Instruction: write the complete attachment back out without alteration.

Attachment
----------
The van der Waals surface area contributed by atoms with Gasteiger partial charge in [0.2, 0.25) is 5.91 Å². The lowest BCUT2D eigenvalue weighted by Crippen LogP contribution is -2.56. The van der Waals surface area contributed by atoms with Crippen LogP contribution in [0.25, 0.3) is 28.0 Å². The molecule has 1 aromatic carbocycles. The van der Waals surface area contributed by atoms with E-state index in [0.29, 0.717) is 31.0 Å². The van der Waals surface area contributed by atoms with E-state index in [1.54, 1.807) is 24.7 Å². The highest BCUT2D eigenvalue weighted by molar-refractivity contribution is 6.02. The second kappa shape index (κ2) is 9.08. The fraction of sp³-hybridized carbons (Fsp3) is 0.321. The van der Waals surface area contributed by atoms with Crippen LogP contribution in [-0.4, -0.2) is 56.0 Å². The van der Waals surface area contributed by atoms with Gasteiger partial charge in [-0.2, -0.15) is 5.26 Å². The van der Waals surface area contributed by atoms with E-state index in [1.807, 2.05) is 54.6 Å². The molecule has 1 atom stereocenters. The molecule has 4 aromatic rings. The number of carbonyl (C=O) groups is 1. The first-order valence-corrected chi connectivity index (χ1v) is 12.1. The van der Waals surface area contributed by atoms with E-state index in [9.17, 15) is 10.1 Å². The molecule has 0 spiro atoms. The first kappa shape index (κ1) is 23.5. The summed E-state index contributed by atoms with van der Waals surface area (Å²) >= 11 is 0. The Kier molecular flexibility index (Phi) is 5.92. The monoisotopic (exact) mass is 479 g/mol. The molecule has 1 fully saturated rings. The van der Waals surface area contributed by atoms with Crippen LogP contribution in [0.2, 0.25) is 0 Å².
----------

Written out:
The van der Waals surface area contributed by atoms with Gasteiger partial charge in [0.2, 0.25) is 5.91 Å². The lowest BCUT2D eigenvalue weighted by Crippen LogP contribution is -2.56. The van der Waals surface area contributed by atoms with Crippen LogP contribution in [0.25, 0.3) is 28.0 Å². The molecule has 1 aromatic carbocycles. The van der Waals surface area contributed by atoms with E-state index in [0.29, 0.717) is 31.0 Å². The van der Waals surface area contributed by atoms with E-state index in [1.54, 1.807) is 24.7 Å². The highest BCUT2D eigenvalue weighted by molar-refractivity contribution is 6.02. The second kappa shape index (κ2) is 9.08. The fraction of sp³-hybridized carbons (Fsp3) is 0.321. The van der Waals surface area contributed by atoms with Crippen LogP contribution in [-0.4, -0.2) is 56.0 Å². The van der Waals surface area contributed by atoms with Gasteiger partial charge in [-0.2, -0.15) is 5.26 Å². The van der Waals surface area contributed by atoms with E-state index in [1.807, 2.05) is 54.6 Å². The molecule has 1 atom stereocenters. The molecule has 4 aromatic rings. The number of carbonyl (C=O) groups is 1. The first-order valence-corrected chi connectivity index (χ1v) is 12.1. The van der Waals surface area contributed by atoms with E-state index in [9.17, 15) is 10.1 Å². The molecule has 0 spiro atoms. The first kappa shape index (κ1) is 23.5. The summed E-state index contributed by atoms with van der Waals surface area (Å²) >= 11 is 0. The Kier molecular flexibility index (Phi) is 5.92. The monoisotopic (exact) mass is 479 g/mol. The molecule has 1 fully saturated rings. The van der Waals surface area contributed by atoms with Crippen LogP contribution in [0.2, 0.25) is 0 Å².